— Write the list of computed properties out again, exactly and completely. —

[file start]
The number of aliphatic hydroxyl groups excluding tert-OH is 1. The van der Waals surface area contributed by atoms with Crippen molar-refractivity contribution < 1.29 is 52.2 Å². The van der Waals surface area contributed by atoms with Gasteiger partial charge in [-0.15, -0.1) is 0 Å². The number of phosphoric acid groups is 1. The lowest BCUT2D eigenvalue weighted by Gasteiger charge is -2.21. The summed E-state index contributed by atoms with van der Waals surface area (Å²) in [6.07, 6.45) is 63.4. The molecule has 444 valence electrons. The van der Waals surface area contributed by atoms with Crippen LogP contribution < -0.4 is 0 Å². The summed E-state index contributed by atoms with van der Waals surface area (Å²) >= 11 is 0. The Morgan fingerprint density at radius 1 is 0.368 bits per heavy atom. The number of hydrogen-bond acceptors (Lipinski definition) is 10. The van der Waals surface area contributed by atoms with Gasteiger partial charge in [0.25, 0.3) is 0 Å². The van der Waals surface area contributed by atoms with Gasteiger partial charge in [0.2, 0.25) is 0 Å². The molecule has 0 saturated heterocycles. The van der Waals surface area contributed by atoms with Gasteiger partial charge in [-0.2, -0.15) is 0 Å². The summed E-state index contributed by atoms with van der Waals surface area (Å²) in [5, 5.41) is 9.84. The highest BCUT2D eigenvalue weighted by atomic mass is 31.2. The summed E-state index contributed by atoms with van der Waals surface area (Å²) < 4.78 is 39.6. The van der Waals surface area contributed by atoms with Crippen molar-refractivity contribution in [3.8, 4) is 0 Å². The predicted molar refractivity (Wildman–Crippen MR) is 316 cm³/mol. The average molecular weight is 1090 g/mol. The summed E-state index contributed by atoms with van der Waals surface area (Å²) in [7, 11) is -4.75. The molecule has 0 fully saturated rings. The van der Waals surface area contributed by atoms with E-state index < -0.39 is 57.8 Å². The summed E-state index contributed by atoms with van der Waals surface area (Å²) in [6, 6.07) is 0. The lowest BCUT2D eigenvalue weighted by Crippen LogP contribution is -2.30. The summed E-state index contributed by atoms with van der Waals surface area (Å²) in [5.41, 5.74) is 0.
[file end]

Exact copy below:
The number of aliphatic hydroxyl groups excluding tert-OH is 1. The van der Waals surface area contributed by atoms with Crippen molar-refractivity contribution < 1.29 is 52.2 Å². The van der Waals surface area contributed by atoms with Gasteiger partial charge in [-0.15, -0.1) is 0 Å². The number of phosphoric acid groups is 1. The lowest BCUT2D eigenvalue weighted by Gasteiger charge is -2.21. The summed E-state index contributed by atoms with van der Waals surface area (Å²) in [6.07, 6.45) is 63.4. The molecule has 444 valence electrons. The van der Waals surface area contributed by atoms with Crippen LogP contribution < -0.4 is 0 Å². The summed E-state index contributed by atoms with van der Waals surface area (Å²) >= 11 is 0. The Morgan fingerprint density at radius 1 is 0.368 bits per heavy atom. The number of hydrogen-bond acceptors (Lipinski definition) is 10. The van der Waals surface area contributed by atoms with Gasteiger partial charge in [0.25, 0.3) is 0 Å². The van der Waals surface area contributed by atoms with Gasteiger partial charge in [0.2, 0.25) is 0 Å². The molecule has 0 saturated heterocycles. The van der Waals surface area contributed by atoms with Gasteiger partial charge in [-0.2, -0.15) is 0 Å². The summed E-state index contributed by atoms with van der Waals surface area (Å²) in [5, 5.41) is 9.84. The highest BCUT2D eigenvalue weighted by atomic mass is 31.2. The summed E-state index contributed by atoms with van der Waals surface area (Å²) < 4.78 is 39.6. The van der Waals surface area contributed by atoms with Crippen molar-refractivity contribution in [3.8, 4) is 0 Å². The predicted molar refractivity (Wildman–Crippen MR) is 316 cm³/mol. The average molecular weight is 1090 g/mol. The summed E-state index contributed by atoms with van der Waals surface area (Å²) in [7, 11) is -4.75. The molecule has 0 fully saturated rings. The van der Waals surface area contributed by atoms with E-state index < -0.39 is 57.8 Å². The summed E-state index contributed by atoms with van der Waals surface area (Å²) in [6, 6.07) is 0. The lowest BCUT2D eigenvalue weighted by Crippen LogP contribution is -2.30. The summed E-state index contributed by atoms with van der Waals surface area (Å²) in [5.41, 5.74) is 0.